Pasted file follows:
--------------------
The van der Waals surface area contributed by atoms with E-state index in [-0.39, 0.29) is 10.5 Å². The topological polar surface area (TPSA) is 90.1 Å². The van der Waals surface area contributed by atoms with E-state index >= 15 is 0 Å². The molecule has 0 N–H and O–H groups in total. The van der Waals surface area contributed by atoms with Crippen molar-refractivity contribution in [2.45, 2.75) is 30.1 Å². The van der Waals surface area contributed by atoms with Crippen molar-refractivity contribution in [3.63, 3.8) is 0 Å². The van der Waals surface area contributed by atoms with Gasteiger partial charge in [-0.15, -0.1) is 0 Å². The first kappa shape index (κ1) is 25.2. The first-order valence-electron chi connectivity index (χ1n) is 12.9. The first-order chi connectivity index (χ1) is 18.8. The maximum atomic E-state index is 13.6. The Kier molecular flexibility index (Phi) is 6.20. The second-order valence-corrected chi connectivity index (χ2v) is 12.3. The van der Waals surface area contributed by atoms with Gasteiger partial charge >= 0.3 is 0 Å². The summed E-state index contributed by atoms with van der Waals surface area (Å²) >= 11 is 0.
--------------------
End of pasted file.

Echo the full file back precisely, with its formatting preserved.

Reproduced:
The van der Waals surface area contributed by atoms with E-state index in [-0.39, 0.29) is 10.5 Å². The topological polar surface area (TPSA) is 90.1 Å². The van der Waals surface area contributed by atoms with E-state index >= 15 is 0 Å². The molecule has 0 N–H and O–H groups in total. The van der Waals surface area contributed by atoms with Crippen molar-refractivity contribution in [2.45, 2.75) is 30.1 Å². The van der Waals surface area contributed by atoms with Crippen molar-refractivity contribution in [3.63, 3.8) is 0 Å². The van der Waals surface area contributed by atoms with Gasteiger partial charge in [-0.15, -0.1) is 0 Å². The first kappa shape index (κ1) is 25.2. The first-order valence-electron chi connectivity index (χ1n) is 12.9. The first-order chi connectivity index (χ1) is 18.8. The maximum atomic E-state index is 13.6. The Kier molecular flexibility index (Phi) is 6.20. The second-order valence-corrected chi connectivity index (χ2v) is 12.3. The van der Waals surface area contributed by atoms with Gasteiger partial charge >= 0.3 is 0 Å². The summed E-state index contributed by atoms with van der Waals surface area (Å²) >= 11 is 0.